by Freq | 2017-04-13T17:14:30+00:000000003030201704 17:14
Shinsekai comes on fresh and fast, as if WaqWaq Kingdom are in a hurry to cut to the chase, to speed through the dubs and rev up themselves and their listeners into a frenzy of echoed FX and sturdy rhythms. Andrea Belfi‘s trimba (a percussion instrument of Moondog‘s devising) propels itself through the scalding mix of Shigeru Ishihara (DJ Scotch Egg, Seefeel), topped off by the ecstatic, charged vocals of Kiki Hitomi (King Midas Sound and Black Chow).
The album title refers to an ironic nickname (“New World”) for the run-down Nishinari-ku district of Osaka, and it might as well apply to what comes across as a somewhat utopian take on dub-inflected music. Simon Fowler‘s incredible LP sleeve, created using the traditional Japanese shin-hanga woodcut technique, sets the scene, bursting with psychedelic detail and an evocative sense of sublime wonder.Belfi’s trimba veers fromapparently effortless percussive rolls into a complex polyrhythmic space travel machine, flipping and frolicking as Ishihara sets the dub magic into frenetic action involving arpeggiated Gameboy trills (a favoured instrument of both DJ Scotch Egg and occasional guest dubber Disrupt) and deeply buzzing, bass-heavy rhythms. Hitomi’s vocals drift over it all, distant and otherworldly, cut up and fragmented or earnestly declaiming in multiple languages as she speaks of strange love and kisses from the future. The tone is somewhere between the embodiment of William Gibson‘s Chiba City and the pan-global mashup culture that has seized control of some of the more interesting byways of electronic music production. Would parts of this album sometimes work as telco advertising material? Perhaps, but more likely this is the kind of soundtrack that might be encountered as the fleeting tonalities that emerge and recede during a long dive into a hacked augmented reality.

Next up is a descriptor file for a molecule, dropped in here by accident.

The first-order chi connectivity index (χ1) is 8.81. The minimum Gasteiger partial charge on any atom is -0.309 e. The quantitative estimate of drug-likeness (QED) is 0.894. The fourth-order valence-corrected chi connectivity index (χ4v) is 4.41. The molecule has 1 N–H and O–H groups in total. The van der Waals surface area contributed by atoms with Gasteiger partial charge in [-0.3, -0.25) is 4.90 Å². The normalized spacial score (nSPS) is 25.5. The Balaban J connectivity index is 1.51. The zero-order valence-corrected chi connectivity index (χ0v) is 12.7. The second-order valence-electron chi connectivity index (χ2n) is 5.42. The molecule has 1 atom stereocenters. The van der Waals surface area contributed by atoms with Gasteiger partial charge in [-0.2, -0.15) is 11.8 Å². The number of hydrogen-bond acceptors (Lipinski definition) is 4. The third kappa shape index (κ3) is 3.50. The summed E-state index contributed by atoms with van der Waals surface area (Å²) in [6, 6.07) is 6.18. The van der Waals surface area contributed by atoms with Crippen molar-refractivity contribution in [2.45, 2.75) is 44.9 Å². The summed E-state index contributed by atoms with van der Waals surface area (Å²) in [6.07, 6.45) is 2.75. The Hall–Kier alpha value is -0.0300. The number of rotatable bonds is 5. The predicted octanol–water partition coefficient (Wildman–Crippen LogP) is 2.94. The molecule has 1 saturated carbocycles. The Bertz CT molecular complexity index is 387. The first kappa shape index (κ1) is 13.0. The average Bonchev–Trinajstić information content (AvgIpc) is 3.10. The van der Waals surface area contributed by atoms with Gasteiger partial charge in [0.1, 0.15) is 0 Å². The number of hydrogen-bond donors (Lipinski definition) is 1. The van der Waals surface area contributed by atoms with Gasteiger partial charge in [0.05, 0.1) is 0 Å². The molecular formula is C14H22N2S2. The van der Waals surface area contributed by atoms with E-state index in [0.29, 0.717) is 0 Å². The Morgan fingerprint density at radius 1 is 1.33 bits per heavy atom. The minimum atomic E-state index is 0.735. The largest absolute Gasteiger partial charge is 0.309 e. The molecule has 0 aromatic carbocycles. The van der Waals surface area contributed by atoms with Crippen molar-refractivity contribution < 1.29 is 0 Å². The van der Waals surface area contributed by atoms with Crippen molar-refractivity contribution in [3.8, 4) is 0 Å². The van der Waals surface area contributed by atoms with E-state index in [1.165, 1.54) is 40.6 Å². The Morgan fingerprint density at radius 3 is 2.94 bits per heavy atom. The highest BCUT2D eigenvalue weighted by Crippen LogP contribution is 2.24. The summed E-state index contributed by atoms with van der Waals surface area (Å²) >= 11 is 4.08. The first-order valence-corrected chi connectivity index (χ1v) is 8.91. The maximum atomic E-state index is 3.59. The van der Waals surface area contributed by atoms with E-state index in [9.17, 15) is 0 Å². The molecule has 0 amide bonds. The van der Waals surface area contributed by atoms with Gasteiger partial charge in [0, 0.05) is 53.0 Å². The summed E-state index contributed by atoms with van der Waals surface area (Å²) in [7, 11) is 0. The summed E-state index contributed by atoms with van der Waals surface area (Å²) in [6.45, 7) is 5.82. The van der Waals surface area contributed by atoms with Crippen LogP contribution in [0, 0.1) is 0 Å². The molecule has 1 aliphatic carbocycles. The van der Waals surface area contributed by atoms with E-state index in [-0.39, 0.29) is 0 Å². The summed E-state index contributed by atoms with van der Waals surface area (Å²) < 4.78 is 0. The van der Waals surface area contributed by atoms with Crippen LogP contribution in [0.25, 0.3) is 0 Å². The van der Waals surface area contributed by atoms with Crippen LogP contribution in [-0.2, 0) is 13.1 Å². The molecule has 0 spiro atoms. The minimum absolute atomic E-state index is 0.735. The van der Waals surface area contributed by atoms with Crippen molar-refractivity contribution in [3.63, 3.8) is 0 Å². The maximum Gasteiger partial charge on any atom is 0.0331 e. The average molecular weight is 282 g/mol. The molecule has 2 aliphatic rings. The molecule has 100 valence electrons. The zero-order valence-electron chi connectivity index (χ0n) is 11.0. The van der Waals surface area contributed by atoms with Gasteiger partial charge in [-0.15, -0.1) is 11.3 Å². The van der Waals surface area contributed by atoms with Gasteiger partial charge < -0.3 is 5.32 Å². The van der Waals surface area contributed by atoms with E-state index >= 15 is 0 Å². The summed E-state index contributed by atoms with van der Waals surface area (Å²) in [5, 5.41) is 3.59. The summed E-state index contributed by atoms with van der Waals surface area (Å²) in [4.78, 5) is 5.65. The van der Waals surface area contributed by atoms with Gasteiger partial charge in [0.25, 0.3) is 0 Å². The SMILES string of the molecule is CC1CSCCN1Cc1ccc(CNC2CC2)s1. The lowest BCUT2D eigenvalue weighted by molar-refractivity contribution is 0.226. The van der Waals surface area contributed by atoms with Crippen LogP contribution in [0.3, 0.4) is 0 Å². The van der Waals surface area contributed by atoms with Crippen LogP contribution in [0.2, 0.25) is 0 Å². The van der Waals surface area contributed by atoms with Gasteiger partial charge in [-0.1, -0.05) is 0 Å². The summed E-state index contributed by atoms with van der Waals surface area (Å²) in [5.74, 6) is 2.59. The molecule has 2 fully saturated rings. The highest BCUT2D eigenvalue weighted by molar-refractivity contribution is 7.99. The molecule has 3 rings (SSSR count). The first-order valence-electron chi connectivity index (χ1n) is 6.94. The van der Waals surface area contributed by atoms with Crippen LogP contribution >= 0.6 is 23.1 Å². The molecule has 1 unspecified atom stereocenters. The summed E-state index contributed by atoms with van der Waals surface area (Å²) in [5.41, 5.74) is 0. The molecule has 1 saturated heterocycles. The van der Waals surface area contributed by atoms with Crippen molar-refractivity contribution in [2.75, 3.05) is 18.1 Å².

It’s almost possible to hear the flip and shift of overlaid position-based imagery scrolling in four dimensions, evolving and shimmering in and out of view while listening to Shinsekai. The sense of being propelled (disem)bodily into a cyberpunk future is vivid, amped up and shoved willy-nilly into an accelerating whirl that WaqWaq Kingdom spread in every shake and delay trail.
Source URL: http://freq.org.uk/reviews/waqwaq-kingdom-shinsekai/
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